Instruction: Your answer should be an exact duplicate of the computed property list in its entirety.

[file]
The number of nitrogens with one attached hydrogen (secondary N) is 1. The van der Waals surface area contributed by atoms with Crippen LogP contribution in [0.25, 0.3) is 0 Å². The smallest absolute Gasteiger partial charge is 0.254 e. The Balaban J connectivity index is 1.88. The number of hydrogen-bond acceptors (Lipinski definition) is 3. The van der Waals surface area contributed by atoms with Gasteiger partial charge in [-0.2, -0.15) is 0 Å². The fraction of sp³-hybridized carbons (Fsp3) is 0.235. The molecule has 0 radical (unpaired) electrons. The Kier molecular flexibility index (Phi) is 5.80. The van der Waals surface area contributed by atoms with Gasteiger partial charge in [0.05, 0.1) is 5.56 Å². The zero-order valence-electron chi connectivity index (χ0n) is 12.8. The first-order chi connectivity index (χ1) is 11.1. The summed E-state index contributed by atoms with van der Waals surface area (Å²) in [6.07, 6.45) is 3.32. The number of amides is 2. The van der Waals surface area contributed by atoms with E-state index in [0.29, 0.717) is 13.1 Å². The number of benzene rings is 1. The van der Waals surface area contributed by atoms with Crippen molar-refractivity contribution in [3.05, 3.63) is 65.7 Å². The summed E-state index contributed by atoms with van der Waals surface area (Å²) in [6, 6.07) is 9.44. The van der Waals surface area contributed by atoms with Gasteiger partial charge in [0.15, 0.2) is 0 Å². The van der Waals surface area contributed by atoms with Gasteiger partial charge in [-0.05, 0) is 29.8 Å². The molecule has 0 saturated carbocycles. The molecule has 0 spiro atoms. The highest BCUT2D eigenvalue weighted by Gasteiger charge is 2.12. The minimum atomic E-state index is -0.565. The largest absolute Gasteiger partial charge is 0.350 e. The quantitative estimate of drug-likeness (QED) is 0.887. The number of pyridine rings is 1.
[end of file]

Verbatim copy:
The number of nitrogens with one attached hydrogen (secondary N) is 1. The van der Waals surface area contributed by atoms with Crippen LogP contribution in [0.25, 0.3) is 0 Å². The smallest absolute Gasteiger partial charge is 0.254 e. The Balaban J connectivity index is 1.88. The number of hydrogen-bond acceptors (Lipinski definition) is 3. The van der Waals surface area contributed by atoms with Gasteiger partial charge in [-0.2, -0.15) is 0 Å². The fraction of sp³-hybridized carbons (Fsp3) is 0.235. The molecule has 0 radical (unpaired) electrons. The Kier molecular flexibility index (Phi) is 5.80. The van der Waals surface area contributed by atoms with Gasteiger partial charge in [0.05, 0.1) is 5.56 Å². The zero-order valence-electron chi connectivity index (χ0n) is 12.8. The first-order chi connectivity index (χ1) is 11.1. The summed E-state index contributed by atoms with van der Waals surface area (Å²) in [6.07, 6.45) is 3.32. The number of amides is 2. The van der Waals surface area contributed by atoms with E-state index in [0.29, 0.717) is 13.1 Å². The number of benzene rings is 1. The van der Waals surface area contributed by atoms with Crippen molar-refractivity contribution in [3.05, 3.63) is 65.7 Å². The summed E-state index contributed by atoms with van der Waals surface area (Å²) in [6, 6.07) is 9.44. The van der Waals surface area contributed by atoms with Gasteiger partial charge in [0.15, 0.2) is 0 Å². The van der Waals surface area contributed by atoms with Gasteiger partial charge in [-0.05, 0) is 29.8 Å². The molecule has 0 saturated carbocycles. The molecule has 0 spiro atoms. The highest BCUT2D eigenvalue weighted by Gasteiger charge is 2.12. The minimum atomic E-state index is -0.565. The largest absolute Gasteiger partial charge is 0.350 e. The quantitative estimate of drug-likeness (QED) is 0.887. The number of pyridine rings is 1.